Volume 53 Number 6, 2016
Pages 827 — 838
Abstract — Veterans of the military operations in Iraq and Afghanistan are at an elevated risk of driving-related accidents and fatalities compared with civilians. Combat exposure, military driving training, risk-seeking, traumatic brain injury (TBI), and posttraumatic stress disorder (PTSD) are all factors associated with driving-related risk. However, few empirical studies have observed driving patterns in this population, and the influence of these contributing factors remains unclear. This study utilized a novel self-report measure to assess driving behaviors, driving-related anxiety, and emotional experiences of military Veterans who have returned to civilian driving. This questionnaire was completed by 23 combat Veterans diagnosed with comorbid TBI and PTSD and 10 nondisabled combat Veterans. Drivers with TBI and PTSD reported more frequent high-risk driving behaviors and higher levels of anxiety while driving in certain situations than nondisabled combat Veterans. These preliminary findings highlight the importance of studying on-the-road situations and cues that produce anxiety in Veterans, particularly those with TBI and PTSD. A greater understanding of driving-related anxiety is needed to inform targeted and effective interventions for unsafe driving in Veterans.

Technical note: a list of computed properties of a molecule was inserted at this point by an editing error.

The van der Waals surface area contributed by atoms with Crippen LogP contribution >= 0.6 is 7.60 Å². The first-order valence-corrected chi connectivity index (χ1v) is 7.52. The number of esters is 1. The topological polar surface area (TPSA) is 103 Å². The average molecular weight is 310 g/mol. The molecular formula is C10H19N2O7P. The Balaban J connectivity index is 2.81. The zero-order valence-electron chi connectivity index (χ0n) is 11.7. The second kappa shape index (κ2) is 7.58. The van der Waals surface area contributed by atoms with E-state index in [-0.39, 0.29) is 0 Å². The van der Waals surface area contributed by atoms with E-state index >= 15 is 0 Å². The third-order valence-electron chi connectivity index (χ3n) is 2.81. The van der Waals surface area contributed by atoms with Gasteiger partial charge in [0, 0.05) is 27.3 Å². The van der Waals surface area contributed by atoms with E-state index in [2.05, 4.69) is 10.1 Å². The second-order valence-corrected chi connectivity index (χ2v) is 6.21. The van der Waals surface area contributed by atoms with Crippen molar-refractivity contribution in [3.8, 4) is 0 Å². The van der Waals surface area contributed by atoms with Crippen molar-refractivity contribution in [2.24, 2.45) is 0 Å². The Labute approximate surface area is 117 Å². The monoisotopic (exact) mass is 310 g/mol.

Key words: Afghanistan, anxiety, combat, deployment, driving, Iraq, motor vehicle accidents, posttraumatic stress disorder, traumatic brain injury, Veterans.
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